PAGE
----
The problem, folks, is in the zoning. R2.5 has been imposed on your neighborhood by the City (2500 square feet of lot per residence, typically 25′ wide) even though the historic plat in your area set 4000 square feet per lot (40′ wide). The City should have created an “R4” type zone to apply to your area, but it didn’t. The result is that any 2 houses in your neighborhood can be demolished and replaced with three “skinny” houses, completely within the code. Without a new type of zoning for your area, you will see continued pressure over the next 20 years for demolition and replacement. But don’t feel like you’re being singled out by the City: 20% of all single family houses in Portland sit on land zoned for higher density. Wait for a bulldozer coming to a neighborhood near you!

    • Alex Reed says:

      I guess one man’s “R2.5 imposed on the neighborhood by the City” is another’s “Voter-desired R2.5 zoning approved by the City.” I live in Foster-Powell and I like the couple blocks of step-down R2.5 zoning off of Foster/Holgate in that area. It allows for more density near our commercial hub and for more housing options.

      Portland has lots of single-family homes on full-size lots and more and more condos and apartments, but few townhouses, rowhouses, and skinny houses. These housing types fill a need for relatively affordable housing for families and I support the City’s zoning in this location for that reason and because I think the potential for infill and modest density increases is good for the neighborhood.

      • I’m not as concerned with building/population density or parking as much as I am about how future development in this neighborhood affects affordability. It’ll be a big issue moving forward if we seek to maintain a certain character. I’d be much more inclined to support developments like this if there was inclusionary affordable housing.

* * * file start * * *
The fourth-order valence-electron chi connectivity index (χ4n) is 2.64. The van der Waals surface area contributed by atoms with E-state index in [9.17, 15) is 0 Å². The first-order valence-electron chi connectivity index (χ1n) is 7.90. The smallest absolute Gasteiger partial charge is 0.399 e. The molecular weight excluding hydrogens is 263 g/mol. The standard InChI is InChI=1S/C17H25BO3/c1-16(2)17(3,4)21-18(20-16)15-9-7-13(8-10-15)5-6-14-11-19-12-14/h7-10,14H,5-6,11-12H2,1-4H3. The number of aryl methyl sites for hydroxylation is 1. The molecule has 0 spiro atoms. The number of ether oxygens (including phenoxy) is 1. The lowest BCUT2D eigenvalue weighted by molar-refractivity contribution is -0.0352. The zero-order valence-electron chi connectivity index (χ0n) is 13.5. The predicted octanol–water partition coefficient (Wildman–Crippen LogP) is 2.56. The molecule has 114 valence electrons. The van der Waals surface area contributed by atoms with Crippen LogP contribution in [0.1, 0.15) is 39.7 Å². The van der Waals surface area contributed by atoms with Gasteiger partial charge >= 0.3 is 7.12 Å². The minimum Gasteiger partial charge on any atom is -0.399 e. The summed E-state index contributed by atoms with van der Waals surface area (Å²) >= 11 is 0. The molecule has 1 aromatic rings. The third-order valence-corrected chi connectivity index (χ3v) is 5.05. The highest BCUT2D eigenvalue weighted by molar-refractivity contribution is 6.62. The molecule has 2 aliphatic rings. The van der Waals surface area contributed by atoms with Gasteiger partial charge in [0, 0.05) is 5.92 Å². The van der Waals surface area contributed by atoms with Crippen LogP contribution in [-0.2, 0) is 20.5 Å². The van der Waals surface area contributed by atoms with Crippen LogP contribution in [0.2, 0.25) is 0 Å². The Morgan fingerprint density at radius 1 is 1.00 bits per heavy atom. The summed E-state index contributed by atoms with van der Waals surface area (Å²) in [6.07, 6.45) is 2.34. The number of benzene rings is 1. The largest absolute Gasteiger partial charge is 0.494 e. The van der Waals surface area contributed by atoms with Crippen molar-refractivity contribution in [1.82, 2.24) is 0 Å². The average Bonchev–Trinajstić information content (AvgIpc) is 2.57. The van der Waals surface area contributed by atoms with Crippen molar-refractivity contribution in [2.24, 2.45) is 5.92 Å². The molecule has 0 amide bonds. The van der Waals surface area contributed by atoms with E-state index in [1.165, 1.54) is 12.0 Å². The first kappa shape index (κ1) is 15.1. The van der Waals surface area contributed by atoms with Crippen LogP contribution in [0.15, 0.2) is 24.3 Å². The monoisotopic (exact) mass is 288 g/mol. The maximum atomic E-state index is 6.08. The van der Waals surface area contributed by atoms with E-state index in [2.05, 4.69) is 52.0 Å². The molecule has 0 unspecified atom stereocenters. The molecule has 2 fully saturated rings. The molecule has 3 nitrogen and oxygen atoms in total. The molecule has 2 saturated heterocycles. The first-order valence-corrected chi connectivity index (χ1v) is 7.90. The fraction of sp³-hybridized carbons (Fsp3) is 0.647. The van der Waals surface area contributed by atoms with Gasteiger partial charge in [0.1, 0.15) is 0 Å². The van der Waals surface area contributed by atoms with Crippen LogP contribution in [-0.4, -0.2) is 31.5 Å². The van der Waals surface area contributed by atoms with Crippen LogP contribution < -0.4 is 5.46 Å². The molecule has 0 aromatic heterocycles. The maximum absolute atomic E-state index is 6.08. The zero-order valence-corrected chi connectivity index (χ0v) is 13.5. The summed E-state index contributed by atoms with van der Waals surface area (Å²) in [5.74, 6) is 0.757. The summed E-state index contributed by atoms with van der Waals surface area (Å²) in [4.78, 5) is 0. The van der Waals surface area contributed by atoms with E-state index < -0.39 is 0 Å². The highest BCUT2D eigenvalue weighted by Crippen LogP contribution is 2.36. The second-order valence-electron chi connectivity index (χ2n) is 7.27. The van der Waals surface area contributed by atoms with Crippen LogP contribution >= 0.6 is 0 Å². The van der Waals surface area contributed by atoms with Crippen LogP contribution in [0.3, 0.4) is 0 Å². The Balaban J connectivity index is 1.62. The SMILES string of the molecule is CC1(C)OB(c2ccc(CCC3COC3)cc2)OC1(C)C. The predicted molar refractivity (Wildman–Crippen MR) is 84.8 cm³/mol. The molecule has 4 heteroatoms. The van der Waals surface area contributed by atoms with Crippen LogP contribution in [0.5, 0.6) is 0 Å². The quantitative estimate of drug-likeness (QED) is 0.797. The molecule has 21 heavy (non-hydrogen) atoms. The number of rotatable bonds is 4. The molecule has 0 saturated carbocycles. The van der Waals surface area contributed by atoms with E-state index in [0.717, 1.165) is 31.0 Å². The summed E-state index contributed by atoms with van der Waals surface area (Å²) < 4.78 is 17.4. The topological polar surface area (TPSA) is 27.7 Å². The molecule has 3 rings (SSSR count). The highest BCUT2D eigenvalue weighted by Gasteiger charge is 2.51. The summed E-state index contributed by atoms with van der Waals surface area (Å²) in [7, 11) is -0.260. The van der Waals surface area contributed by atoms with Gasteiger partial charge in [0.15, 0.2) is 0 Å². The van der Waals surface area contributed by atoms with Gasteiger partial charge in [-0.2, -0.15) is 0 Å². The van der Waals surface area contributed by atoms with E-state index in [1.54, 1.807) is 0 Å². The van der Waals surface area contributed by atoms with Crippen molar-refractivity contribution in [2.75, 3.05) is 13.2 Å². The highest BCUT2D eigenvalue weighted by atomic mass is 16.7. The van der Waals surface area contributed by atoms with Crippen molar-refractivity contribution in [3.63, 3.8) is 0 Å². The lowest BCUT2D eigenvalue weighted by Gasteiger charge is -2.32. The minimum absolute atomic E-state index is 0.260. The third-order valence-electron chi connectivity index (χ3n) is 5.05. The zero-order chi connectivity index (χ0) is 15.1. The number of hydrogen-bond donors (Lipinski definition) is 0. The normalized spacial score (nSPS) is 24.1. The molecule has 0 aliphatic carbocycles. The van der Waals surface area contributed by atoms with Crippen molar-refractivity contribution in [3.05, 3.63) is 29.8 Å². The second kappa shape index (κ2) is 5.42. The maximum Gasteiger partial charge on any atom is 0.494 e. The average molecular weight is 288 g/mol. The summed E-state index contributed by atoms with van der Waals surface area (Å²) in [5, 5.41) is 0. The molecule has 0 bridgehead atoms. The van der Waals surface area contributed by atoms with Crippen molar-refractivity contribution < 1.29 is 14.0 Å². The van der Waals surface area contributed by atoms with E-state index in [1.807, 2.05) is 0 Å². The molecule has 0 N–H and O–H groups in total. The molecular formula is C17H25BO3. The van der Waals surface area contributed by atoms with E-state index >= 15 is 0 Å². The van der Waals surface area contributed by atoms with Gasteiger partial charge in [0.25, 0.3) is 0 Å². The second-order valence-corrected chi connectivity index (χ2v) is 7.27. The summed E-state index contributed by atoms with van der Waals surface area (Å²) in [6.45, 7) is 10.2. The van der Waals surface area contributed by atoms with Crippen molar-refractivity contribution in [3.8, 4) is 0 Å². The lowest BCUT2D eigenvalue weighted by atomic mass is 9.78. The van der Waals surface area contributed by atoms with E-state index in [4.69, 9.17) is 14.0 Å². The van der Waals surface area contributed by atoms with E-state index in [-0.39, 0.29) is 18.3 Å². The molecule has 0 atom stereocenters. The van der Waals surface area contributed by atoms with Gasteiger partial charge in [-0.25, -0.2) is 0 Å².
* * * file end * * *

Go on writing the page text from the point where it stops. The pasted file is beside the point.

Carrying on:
• malexreed says:

          Sure, inclusionary zoning would be great. But it’s against state law currently, so I think our current choice is between some all-market-rate development or none. I choose some. I agree that new development has the potential to drive up prices in our neighborhood. But, I also believe that new development in the metro area has the effect of keeping metro-area prices from rising as fast – and I think the overall size of that effect is much bigger than the neighborhood effect. In a vast simplification, I think our current choice is between (1) no new housing –> a few more low-income people can afford to live in our area, but a bunch fewer can afford to live in the metro area; and (2) some new housing –> a few less low-income people can afford to live in our n’hood, but a bunch more can afford to live in the metro area.

      • Cora Potter says:

        Except attached single family housing is the least desired form of housing by a lot – according to Metro’s just published housing preferences study.

        Of the people that currently live in single family attached housing (8% of total respondents) only 11% actually prefer that housing type (ie most settled for townhouses – probably thinking it was temporary) and of all the respondents, only 7 percent would actually choose that housing type if they had their pick .